When you’re sailing in the Aleutians, Kodiak, and Prince William Sound, common wisdom says you need to be out of the Gulf of Alaska by September first at the latest before the hurricane-force winds of autumn arrive. So, you could just head south to Mexico, escape the band of ice and snow, and set sail for a margarita. Or you can settle in for the winter.
At 60 degrees north, the endless light days of summer start closing in rapidly. By late October, there’s a skim of ice in some anchorages. There’s no one around. We can hear the howling of coyotes in the forest and the snuffling complaints of sea otter pups as they drift by the boat. As sunset approaches, we look at the sky with a critical eye. If it’s a “we live at the northern edge of a rain forest” cloud and drizzle evening, we retreat to the heater-warm cabin and read books while the kids do their homework.
But if a few stars are visible in the sky, there’s an excitement. Do you think it will stay clear? What was the forecast? Auroras come when the electrons and protons discharged by solar storms—coronal mass ejections or solar flares—line up with the Earth’s magnetic field. There are commercial aurora forecasting options online, but out in the wild, off the internet, the most reliable thing is to go outside and look. One clue is the sun’s rotation takes twenty-four days, plus another three for it to catch up with the Earth’s advance, so when we see a fantastic aurora, we’re on the lookout 27 days later when we’re lined up with that same sunspot. However, even if satellite cameras track the flare or ejection, it can take between one and three days for the solar wind to reach the Earth, so the best forecast nights can be a black-sky disappointment.
Like being on watch at sea, we take turns crawling out of our warm beds, bare feet sticking to the cold deck, checking the sky, looking into the depths of the Milky Way, seeing thousands of stars and distant galaxies. They get a brief admiration, before we hustle below to the warmth, unless there is a shadowy green loom to the north. Sometimes it looks like a pale greenish rainbow, nothing much.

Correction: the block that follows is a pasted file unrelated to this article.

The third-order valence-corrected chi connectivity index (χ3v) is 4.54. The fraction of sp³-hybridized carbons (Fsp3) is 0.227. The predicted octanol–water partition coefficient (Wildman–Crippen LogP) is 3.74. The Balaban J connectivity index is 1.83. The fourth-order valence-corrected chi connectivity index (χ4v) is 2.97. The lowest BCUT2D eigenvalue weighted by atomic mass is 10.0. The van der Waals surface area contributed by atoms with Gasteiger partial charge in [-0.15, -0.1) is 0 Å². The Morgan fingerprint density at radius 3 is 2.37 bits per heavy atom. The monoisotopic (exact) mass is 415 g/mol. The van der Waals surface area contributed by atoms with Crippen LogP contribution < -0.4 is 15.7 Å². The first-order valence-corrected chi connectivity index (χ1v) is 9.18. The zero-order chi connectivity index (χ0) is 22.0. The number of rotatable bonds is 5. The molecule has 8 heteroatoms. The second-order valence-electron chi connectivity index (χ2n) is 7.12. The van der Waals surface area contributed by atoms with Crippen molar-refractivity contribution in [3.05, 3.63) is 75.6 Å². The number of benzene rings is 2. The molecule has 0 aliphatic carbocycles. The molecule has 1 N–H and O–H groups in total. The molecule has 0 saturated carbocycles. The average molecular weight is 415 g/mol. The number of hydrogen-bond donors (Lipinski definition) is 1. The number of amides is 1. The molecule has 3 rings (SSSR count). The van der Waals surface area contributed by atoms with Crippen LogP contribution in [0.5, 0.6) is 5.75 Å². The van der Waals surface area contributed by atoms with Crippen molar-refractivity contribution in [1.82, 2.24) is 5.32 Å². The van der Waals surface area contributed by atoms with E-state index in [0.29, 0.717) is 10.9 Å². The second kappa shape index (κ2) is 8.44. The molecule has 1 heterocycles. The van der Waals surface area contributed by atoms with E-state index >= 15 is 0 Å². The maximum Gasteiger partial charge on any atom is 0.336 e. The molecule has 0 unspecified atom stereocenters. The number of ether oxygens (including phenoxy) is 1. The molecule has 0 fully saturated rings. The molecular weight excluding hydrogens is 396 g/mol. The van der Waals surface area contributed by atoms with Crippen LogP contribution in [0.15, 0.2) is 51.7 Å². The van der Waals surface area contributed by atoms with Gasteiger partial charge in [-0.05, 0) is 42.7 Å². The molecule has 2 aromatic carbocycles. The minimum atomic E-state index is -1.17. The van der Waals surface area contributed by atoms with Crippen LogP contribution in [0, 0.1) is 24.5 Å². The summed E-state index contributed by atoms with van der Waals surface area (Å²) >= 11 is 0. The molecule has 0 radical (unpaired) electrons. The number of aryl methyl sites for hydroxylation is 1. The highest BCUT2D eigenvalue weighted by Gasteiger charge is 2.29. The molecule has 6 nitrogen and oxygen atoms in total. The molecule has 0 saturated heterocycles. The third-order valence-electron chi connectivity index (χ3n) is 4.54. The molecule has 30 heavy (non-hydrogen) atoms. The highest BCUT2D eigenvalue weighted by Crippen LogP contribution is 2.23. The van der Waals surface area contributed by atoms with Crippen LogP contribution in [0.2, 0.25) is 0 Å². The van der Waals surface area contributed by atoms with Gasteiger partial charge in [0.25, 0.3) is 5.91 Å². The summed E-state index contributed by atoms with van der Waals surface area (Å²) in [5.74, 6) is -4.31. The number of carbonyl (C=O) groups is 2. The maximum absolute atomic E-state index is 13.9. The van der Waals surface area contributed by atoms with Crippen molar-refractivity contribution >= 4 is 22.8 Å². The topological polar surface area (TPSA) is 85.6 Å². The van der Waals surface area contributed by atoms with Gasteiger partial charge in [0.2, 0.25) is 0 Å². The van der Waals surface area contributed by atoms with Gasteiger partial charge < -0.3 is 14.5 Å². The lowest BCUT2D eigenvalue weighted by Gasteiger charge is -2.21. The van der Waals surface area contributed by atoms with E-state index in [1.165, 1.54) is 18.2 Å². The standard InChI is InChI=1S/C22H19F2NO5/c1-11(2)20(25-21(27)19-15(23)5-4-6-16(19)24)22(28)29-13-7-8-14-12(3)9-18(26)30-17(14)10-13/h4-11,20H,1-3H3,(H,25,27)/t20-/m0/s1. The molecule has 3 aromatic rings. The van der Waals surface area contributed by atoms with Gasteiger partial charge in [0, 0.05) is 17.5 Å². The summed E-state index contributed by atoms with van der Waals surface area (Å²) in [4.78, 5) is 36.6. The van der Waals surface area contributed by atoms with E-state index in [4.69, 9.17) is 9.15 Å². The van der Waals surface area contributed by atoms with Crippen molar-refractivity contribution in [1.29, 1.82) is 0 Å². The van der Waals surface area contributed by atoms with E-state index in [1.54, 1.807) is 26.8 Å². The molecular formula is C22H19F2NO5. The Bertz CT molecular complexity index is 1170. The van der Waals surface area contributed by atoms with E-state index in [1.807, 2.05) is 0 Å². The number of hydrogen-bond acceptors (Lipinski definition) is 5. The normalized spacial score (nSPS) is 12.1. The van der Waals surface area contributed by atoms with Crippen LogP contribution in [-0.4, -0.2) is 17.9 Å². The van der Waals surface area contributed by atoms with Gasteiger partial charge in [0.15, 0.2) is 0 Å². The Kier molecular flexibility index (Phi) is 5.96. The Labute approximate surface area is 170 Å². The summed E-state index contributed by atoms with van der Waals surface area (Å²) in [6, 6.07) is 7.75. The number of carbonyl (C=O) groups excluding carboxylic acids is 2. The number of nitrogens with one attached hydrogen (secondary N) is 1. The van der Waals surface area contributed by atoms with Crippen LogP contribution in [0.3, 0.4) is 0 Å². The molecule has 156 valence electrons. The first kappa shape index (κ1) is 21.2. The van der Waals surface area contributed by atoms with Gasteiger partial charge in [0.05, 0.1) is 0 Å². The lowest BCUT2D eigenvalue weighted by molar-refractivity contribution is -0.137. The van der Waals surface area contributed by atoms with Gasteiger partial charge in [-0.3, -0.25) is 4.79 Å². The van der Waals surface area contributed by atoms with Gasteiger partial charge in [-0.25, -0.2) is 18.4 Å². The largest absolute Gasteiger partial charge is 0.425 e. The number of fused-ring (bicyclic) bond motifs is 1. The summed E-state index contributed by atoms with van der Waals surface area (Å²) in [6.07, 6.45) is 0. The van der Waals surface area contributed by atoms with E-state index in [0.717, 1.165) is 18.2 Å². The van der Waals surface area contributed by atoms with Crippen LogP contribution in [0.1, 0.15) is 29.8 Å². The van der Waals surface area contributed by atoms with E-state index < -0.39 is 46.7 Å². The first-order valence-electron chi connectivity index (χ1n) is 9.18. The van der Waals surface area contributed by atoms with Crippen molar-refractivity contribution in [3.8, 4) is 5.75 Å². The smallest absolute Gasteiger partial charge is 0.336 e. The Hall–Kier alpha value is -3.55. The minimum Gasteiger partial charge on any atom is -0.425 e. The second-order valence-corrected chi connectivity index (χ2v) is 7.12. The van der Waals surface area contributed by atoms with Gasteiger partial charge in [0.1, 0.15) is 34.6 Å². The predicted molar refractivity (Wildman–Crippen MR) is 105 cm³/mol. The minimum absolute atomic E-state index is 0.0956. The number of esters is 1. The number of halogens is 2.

I hesitate. Should I drag my kids out of their beds tonight? Will it be worth it? I stay up a minute more looking at the green tinge. Will it do anything? A sliver shoots out from behind a mountain, green-white, fast, and disappears.
That’s all it takes for us to dig out Arctic fishing boots, layers of thermals, woolly hats. Hamish’s tripod is already on the foredeck, camera batteries charged. Maybe this will be the night when the green and red pulsing aurora snakes across the sky. Still photographs can’t do justice to the streaks and bursts of light, the fast-changing swirls, faces, and enchantment. Some nights, it looks like a green cloud; others it’s a nonstop light show for hours, necks stiff with looking up, conversation restricted to, “Wow.” We’re seeing into the universe, to the sun chucking its plasma at us and our planet mounting a defense. Behind it, the galaxy arcs across the sky. Out here, in the clean cold air, there are as many as five thousand stars visible to the naked eye. In a city, there might be thirty-five; perhaps five hundred in a dark suburb.
It’s easy to shift into prehistoric awe.
Rolling waves of green pulse outward from the north, sometimes covering the entire sky. One second, it’s a shining cloud, then the edges shimmer and break, and a starburst shape crinkles pink at the edges. You can’t go below and warm up cold feet; it’s changing too fast. With our raised saloon windows, we can actually see some of it from inside, but the magic is lost indoors, so we stay on deck, where we can see the full bowl of the sky. We will feel leaden in the morning, but who can go to bed when the universe is dancing?
Kate and Hamish Laird run charters in Alaska aboard their 56ft aluminum cutter, Seal. Contact them at expeditionsail.com